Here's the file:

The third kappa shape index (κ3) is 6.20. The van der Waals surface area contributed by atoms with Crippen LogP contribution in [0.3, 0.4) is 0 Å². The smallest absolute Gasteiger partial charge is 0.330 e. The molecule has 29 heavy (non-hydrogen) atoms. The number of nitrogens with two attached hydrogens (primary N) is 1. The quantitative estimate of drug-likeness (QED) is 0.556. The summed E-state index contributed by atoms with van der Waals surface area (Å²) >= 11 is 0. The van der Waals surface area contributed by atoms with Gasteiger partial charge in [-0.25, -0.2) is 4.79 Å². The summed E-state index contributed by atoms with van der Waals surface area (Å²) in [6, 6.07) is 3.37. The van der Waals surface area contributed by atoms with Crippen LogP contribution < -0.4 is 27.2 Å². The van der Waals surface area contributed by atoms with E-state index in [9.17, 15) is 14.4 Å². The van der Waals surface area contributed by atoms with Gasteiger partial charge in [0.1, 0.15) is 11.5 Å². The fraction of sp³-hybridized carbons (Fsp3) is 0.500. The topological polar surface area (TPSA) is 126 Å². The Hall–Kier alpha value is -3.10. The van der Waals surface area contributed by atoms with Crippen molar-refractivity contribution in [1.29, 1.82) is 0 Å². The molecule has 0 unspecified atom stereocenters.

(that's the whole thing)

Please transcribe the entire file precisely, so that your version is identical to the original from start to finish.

The third kappa shape index (κ3) is 6.20. The van der Waals surface area contributed by atoms with Crippen LogP contribution in [0.3, 0.4) is 0 Å². The smallest absolute Gasteiger partial charge is 0.330 e. The molecule has 29 heavy (non-hydrogen) atoms. The number of nitrogens with two attached hydrogens (primary N) is 1. The quantitative estimate of drug-likeness (QED) is 0.556. The summed E-state index contributed by atoms with van der Waals surface area (Å²) >= 11 is 0. The van der Waals surface area contributed by atoms with Gasteiger partial charge in [-0.25, -0.2) is 4.79 Å². The summed E-state index contributed by atoms with van der Waals surface area (Å²) in [6, 6.07) is 3.37. The van der Waals surface area contributed by atoms with Crippen LogP contribution < -0.4 is 27.2 Å². The van der Waals surface area contributed by atoms with E-state index in [9.17, 15) is 14.4 Å². The van der Waals surface area contributed by atoms with Gasteiger partial charge in [0.1, 0.15) is 11.5 Å². The fraction of sp³-hybridized carbons (Fsp3) is 0.500. The topological polar surface area (TPSA) is 126 Å². The Hall–Kier alpha value is -3.10. The van der Waals surface area contributed by atoms with Crippen molar-refractivity contribution in [1.29, 1.82) is 0 Å². The molecule has 0 unspecified atom stereocenters.